Paul Dussere died in his sleep early in the morning on July 27 at the age of 86.
Paul was born in 1936 and grew up in Moorhead, Minnesota. He graduated from Concordia College and then went on to the University of Nebraska for his graduate work in mathematics.
He received a National Science Foundation fellowship to study at the University of Wisconsin from 1960-62. Madison was a cultural hub of the burgeoning sixties at the time, and Paul learned to make his own sake — which was, by all accounts, rotgut — and spent his time listening to folk music, attending film screenings, and taking in the scene.
He and his future wife, Sally Dussere (née Dougherty), met in Madison. They were married in 1965, and Paul earned his Ph.D the following year. In 1967 they traveled 17,000 miles around the United States in a VW bug with their dog, Mica, before settling in Oswego, NY.
Paul taught at SUNY Oswego for 36 years. He was a dedicated teacher, and his students were enthusiastic both about him and about his signature teaching uniform of an Icelandic sweater, jeans, and sandals. Although math was his chosen field, he had lifelong interests in history, literature, art, and music, and when he wasn’t working he was likely to be found reading a novel, a biography, or a massive tome about World War II.
After he retired in 2003, he had much more time to pursue these interests, and to spend time with his three grandchildren. But most notably, he returned with vigor to a lifelong interest in photography. He spent much of his time taking photographs of flowers and other nature scenes — such as the sunsets over Lake Ontario — and then editing the photos on his computer and emailing them out in small batches to friends and family.
Paul grew up in a large extended family of Minnesota Norwegians, and was quietly proud of that heritage; after his retirement, he joined the Sons of Norway. His father was the child of French immigrants, and true to his French last name, Paul loved to seek out good things to eat and drink. He never met a cheese he didn’t want to try, or a pint of ice cream he didn’t want to eat. Visiting a new place meant, first and foremost, that there were new bakeries and pastry shops to explore, and he always kept the basement stocked with good wine and good beer.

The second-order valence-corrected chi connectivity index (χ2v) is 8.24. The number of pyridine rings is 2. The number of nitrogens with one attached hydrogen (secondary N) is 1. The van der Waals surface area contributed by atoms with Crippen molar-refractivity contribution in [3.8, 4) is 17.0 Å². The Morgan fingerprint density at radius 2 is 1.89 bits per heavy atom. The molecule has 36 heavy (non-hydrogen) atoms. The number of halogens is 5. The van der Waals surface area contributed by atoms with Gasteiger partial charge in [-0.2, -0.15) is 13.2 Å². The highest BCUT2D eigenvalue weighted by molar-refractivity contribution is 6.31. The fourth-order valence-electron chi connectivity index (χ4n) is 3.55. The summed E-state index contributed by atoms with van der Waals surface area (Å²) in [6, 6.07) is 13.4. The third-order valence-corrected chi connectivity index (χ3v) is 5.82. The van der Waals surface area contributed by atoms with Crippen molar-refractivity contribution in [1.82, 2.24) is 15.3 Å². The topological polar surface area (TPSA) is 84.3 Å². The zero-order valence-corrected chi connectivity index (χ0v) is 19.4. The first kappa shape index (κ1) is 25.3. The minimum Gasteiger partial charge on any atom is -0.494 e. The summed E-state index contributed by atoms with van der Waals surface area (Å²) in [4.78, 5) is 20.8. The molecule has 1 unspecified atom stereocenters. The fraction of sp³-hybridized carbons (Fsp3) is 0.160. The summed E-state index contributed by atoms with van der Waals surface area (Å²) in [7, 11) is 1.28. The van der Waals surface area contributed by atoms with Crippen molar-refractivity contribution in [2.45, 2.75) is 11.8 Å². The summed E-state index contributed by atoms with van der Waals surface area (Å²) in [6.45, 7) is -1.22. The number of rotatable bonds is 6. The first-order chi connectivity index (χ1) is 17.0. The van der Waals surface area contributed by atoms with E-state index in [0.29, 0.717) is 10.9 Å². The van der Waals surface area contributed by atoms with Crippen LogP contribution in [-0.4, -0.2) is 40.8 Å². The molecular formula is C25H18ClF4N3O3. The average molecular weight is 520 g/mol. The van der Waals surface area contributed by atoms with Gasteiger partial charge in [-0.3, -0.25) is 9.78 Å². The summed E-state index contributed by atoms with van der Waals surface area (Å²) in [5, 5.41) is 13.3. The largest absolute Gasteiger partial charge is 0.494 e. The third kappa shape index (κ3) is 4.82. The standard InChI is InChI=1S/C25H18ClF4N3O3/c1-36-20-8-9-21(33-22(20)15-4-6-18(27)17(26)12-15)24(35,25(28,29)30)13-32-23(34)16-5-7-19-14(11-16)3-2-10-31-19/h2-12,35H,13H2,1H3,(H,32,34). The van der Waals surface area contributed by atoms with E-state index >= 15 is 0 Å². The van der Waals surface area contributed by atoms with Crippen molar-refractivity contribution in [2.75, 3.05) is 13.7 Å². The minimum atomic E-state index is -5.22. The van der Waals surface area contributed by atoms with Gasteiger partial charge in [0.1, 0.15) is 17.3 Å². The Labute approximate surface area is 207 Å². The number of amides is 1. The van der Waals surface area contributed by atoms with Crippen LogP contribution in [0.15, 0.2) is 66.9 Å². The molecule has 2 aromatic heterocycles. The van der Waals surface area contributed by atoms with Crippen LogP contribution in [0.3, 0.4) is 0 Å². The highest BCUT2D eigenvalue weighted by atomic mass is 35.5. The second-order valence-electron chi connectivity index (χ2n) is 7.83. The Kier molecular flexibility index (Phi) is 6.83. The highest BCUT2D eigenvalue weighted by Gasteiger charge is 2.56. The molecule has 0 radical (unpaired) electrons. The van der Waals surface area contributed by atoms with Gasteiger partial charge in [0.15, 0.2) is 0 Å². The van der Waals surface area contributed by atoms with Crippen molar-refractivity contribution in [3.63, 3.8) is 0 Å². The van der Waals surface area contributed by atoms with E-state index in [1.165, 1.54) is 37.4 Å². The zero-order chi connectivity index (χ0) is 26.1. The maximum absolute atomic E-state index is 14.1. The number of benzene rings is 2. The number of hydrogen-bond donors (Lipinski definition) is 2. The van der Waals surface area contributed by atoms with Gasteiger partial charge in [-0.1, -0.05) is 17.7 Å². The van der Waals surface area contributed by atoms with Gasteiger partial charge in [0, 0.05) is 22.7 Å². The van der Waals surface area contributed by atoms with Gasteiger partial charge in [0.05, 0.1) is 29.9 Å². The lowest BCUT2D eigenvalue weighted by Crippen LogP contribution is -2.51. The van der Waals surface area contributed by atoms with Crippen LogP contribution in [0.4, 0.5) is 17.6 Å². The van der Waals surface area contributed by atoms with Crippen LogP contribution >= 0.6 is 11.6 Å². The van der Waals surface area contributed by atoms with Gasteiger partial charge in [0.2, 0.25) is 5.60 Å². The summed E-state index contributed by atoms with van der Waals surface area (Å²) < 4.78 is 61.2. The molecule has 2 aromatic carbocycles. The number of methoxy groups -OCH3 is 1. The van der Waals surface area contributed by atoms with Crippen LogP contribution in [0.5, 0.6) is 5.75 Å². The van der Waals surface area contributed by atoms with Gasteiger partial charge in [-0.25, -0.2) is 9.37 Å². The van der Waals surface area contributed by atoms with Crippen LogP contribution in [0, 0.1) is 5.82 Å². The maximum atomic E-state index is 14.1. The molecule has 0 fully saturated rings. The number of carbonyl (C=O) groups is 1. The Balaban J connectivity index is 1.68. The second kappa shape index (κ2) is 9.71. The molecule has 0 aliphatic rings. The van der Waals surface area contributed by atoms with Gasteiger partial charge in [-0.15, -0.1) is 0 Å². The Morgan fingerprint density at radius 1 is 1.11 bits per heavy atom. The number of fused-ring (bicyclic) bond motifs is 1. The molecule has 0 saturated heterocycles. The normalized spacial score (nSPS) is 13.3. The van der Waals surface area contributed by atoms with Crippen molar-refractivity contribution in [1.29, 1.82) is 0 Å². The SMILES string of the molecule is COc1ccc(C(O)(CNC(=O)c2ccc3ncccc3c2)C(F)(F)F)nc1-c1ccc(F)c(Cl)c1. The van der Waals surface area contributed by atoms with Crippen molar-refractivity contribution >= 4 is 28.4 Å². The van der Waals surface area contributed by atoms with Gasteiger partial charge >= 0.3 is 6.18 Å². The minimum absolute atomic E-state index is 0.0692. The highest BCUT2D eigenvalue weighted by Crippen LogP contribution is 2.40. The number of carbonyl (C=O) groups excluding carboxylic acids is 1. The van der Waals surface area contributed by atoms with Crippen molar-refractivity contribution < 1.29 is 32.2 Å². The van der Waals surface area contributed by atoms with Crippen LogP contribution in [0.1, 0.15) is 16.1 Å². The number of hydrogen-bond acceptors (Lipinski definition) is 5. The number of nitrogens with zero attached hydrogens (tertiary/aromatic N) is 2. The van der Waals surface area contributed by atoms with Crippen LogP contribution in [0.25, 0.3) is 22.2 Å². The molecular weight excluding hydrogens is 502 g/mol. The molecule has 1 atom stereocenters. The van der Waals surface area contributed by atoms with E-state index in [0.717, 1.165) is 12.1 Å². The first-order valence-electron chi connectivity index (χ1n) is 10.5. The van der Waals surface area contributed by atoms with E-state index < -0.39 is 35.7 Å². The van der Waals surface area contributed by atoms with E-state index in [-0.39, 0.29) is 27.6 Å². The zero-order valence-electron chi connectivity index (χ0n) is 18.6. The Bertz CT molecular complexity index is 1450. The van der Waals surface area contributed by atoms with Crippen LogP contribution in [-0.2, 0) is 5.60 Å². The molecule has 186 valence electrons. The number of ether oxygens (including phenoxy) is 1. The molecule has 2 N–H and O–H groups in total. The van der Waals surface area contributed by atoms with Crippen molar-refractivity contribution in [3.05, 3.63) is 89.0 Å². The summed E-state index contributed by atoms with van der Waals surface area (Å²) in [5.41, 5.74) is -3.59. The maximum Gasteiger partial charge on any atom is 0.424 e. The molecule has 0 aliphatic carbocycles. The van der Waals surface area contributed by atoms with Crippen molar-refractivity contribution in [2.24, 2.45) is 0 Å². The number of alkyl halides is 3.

Another lifelong passion was music. Paul had eclectic taste, and never stopped exploring new genres and seeking out new singers and bands. In his youth he haunted record stores looking for classical and folk albums. In his seventies and eighties he compiled scores of CDs mixing rock and roll, bluegrass, jazz, country, and music from Bali or France or Cape Verde. But most of all he loved the blues, in all its forms. If this obituary had a soundtrack, it would be Jimmy Yancey’s soulful, wordless “Mournful Blues.”
He and Sally lived together in Oswego for decades, in a house that they filled with books and records and pottery and art. Paul expanded the garden beds so there were always flowers to photograph, and in the evenings they watched funny movies and British quiz shows. Often, they drove down to the lake so that Paul could photograph the sunset.
Paul is survived by his wife, Sally; his two sons, Erik and Michael; three grandchildren, Jacob, Nicholas, and Liv; and a brother, David.
Calling hours will be held Monday, Aug. 1, at the Nelson Funeral Home, Oswego, from 3 to 6 p.m.